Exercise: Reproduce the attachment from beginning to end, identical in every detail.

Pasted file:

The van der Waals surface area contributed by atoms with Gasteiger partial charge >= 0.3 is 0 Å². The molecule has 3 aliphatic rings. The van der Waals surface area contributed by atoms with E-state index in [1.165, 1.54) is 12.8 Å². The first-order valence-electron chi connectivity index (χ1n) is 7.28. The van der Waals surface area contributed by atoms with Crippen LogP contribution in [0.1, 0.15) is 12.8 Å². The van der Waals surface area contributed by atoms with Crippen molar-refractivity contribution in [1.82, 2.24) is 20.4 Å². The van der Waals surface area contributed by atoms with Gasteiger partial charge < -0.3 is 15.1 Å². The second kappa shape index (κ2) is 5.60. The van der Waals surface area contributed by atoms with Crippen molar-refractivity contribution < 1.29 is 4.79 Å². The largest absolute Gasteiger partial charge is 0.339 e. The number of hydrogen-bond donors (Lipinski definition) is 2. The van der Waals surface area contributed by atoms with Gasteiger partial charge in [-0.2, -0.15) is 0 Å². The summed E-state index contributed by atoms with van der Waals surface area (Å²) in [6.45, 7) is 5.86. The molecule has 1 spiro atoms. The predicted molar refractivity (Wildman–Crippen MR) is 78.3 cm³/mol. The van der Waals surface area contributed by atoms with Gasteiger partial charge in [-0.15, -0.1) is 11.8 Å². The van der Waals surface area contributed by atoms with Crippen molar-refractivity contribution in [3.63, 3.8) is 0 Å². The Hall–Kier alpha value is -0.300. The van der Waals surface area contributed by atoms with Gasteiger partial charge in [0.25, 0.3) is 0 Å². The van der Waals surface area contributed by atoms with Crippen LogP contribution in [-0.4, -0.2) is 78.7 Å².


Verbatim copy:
The van der Waals surface area contributed by atoms with Gasteiger partial charge >= 0.3 is 0 Å². The molecule has 3 aliphatic rings. The van der Waals surface area contributed by atoms with E-state index in [1.165, 1.54) is 12.8 Å². The first-order valence-electron chi connectivity index (χ1n) is 7.28. The van der Waals surface area contributed by atoms with Crippen LogP contribution in [0.1, 0.15) is 12.8 Å². The van der Waals surface area contributed by atoms with Crippen molar-refractivity contribution in [1.82, 2.24) is 20.4 Å². The van der Waals surface area contributed by atoms with Gasteiger partial charge < -0.3 is 15.1 Å². The second kappa shape index (κ2) is 5.60. The van der Waals surface area contributed by atoms with Crippen molar-refractivity contribution < 1.29 is 4.79 Å². The largest absolute Gasteiger partial charge is 0.339 e. The number of hydrogen-bond donors (Lipinski definition) is 2. The van der Waals surface area contributed by atoms with Gasteiger partial charge in [-0.2, -0.15) is 0 Å². The summed E-state index contributed by atoms with van der Waals surface area (Å²) in [6.45, 7) is 5.86. The molecule has 1 spiro atoms. The predicted molar refractivity (Wildman–Crippen MR) is 78.3 cm³/mol. The van der Waals surface area contributed by atoms with Gasteiger partial charge in [-0.15, -0.1) is 11.8 Å². The van der Waals surface area contributed by atoms with Crippen molar-refractivity contribution in [3.63, 3.8) is 0 Å². The Hall–Kier alpha value is -0.300. The van der Waals surface area contributed by atoms with Gasteiger partial charge in [0.25, 0.3) is 0 Å². The van der Waals surface area contributed by atoms with Crippen LogP contribution in [-0.4, -0.2) is 78.7 Å².